Goddard He was born in Worcester, Massachusetts, USA, on October 5, 1882. As a child, he was often ill and had long absences from school. He attended college at Worcester Polytechnic Institute, where he received his BA in 1908. From there, he went to Clark University, where he earned his Ph.D., taught physics, and began his experimentation with rockets.
Goddard he was, in many ways, ahead of his time. His colleagues did not understand his work and he had great difficulty obtaining financial support for his experiments. By 1915, he was considering quitting his job, as no one else seemed to think it was promising.
The long relationship of Goddard With the Smithsonian Institution he began in September 1916 when he wrote a letter to the Institution describing his rocket experiments and requesting funds to be able to continue his work. This letter was received by then-Under Secretary Charles Greeley Abbot. After reading the letter, Abbot considered the work of Goddard as “solid and resourceful”, and recommended to Secretary Charles Doolittle Walcott that the Smithsonian should support the work of Goddard. On January 5, 1917, Walcott wrote to Goddard informing him that he had received a $ 5,000 grant from the Hodgkins Fund for Atmospheric Research.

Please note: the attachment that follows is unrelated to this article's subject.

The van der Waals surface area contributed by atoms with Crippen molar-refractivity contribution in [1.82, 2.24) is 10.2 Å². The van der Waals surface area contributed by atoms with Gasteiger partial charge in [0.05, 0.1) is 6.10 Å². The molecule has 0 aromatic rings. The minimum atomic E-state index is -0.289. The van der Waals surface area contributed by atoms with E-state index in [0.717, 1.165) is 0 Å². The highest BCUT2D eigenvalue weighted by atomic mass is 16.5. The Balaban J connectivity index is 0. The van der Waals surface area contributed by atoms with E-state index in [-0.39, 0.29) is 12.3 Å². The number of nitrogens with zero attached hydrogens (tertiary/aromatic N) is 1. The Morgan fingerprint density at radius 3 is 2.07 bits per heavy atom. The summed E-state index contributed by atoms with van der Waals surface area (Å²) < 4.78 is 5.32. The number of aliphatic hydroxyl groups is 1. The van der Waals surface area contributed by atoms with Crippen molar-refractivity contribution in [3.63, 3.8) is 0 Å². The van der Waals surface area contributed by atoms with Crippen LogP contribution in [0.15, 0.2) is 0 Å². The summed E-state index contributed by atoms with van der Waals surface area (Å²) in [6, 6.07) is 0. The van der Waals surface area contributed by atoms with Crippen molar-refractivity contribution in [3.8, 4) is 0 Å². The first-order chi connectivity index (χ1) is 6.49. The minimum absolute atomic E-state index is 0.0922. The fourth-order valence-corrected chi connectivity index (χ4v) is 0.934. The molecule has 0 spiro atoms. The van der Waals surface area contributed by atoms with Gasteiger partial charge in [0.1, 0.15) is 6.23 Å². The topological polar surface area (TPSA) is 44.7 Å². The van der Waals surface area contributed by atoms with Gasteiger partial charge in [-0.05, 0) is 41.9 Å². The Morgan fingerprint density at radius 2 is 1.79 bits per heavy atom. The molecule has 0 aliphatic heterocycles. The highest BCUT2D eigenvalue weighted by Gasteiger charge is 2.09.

The Smithsonian continued to support the investigation of Goddard for many years, and not just with financial support. In 1919, the Smithsonian published the classic treatise on Goddard “A method of reaching extreme altitudes in the Smithsonian’s miscellaneous collections“(Vol. 71, No. 2). This publication contains the basic mathematical theory underlying rocket propulsion and rocket flight.
Goddard he used to use Abbot as a sounding board for his ideas and dreams for his rockets, one of which was the eventual investigation of space. In March 1920, he sent a report to the Smithsonian titled “Report on Later Developments of the Rocket Method for Investigating Space“In this report, which he asked the Smithsonian not to release at the time, Goddard He set out his ideas on space exploration with and without an “operator”, or in other words, manned and unmanned spaceflight.
Goddard he was extremely grateful for the support the Smithsonian had shown him over the years. In a letter dated May 28, 1930, he wrote to Abbot saying he was “particularly grateful for your interest, encouragement, and vision for the future. I feel like I can’t overestimate the value of your endorsement, at a time when hardly anyone else in the world could see anything of significance in the company.“.
Robert Goddard made great contributions to the development of rockets and space flights. 214 patents are attributed to him, with 131 filed after his death. He died on August 10, 1945, of throat cancer. On May 1, 1959, the National Air and Space Administration (NASA) established in his memory the Goddard Space Flight Center in Greenbelt, Maryland.